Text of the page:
Mr.  Wirgman  called  on  him.  '  What  now  ?  '  said  Mr.  B.  with  his 
most  sarcastic  look — a  very  perfect  thing  of  its  kind — 'you're 
in  a  scrape  again,  I  suppose  ! '  '  No  !  indeed  ! '  said  W., '  my  present 
object  is  to  ask  your  interest  for  the  chair  of  Moral  Philosophy 
in  the  new  University  I '  He  had  taken  up  Kant ! 

Mr.  Wirgman,  an  itinerant  paradoxer,  called  on  me  in  1831 :  he 
came  to  convert  me.  '  I  assure  you,'  said  he,  '  I  am  nothing  but 
an  old  brute  of  a  jeweller  ; '  and  his  eye  and  manner  were  of  the 
extreme  of  jocosity,  as  good  in  their  way,  as  the  satire  of  his 
former  counsel.  I  mention  him  as  one  of  that  class  who  go  away 
quite  satisfied  that  they  have  wrought  conviction.  '  Now,'  said  he,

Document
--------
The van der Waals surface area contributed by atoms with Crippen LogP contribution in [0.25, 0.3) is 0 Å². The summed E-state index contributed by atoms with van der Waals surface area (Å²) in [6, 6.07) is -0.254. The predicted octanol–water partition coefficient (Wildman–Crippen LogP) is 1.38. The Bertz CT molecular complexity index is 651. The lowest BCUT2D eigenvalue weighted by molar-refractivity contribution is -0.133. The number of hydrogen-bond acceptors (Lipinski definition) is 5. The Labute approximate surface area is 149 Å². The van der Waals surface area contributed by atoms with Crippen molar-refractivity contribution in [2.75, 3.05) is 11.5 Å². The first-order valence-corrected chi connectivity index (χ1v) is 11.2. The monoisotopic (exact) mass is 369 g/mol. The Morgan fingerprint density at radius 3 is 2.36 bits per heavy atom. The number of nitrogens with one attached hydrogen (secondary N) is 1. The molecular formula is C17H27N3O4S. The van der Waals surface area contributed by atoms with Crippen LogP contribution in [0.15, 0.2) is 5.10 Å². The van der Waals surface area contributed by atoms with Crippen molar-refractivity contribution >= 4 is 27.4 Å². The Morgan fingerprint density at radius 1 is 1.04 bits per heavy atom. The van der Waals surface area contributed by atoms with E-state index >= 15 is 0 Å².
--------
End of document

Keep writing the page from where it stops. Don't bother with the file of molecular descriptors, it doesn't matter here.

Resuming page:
'  I'll  make  it  clear  to  you !  Suppose  a  number  of  gold-fishes  in  a 
glass  bowl — you  understand  ?  Well !  I  come  with  my  cigar, 
and  go  puff,  puff,  puff,  over  the  bowl,  until  there  is  a  little  cloud 
of  smoke  :  now,  tell  me,  what  will  the  gold-fishes  say  to  that  ? ' 
'  I  should  imagine,'  said  I,  '  that  they  would  not  know  what  to  make 
of  it.'  '  By  Jove  !  you're  a  Kantian  ; '  said  he,  and  with  this  and 
the  like,  he  left  me,  vowing  that  it  was  delightful  to  talk  to  so 
intelligent  a  person.  The  greatest  compliment  Wirgman  ever 
received  was  from  James  Mill,  who  used  to  say  he  did  not  under- 
stand Kant.  That  such  a  man  as  Mill  should  think  this  worth 
saying  is  a  feather  in  the  cap  of  the  jocose  jeweller. 

Some  of  my  readers  will  stare  at  my  supposing  that  Boswell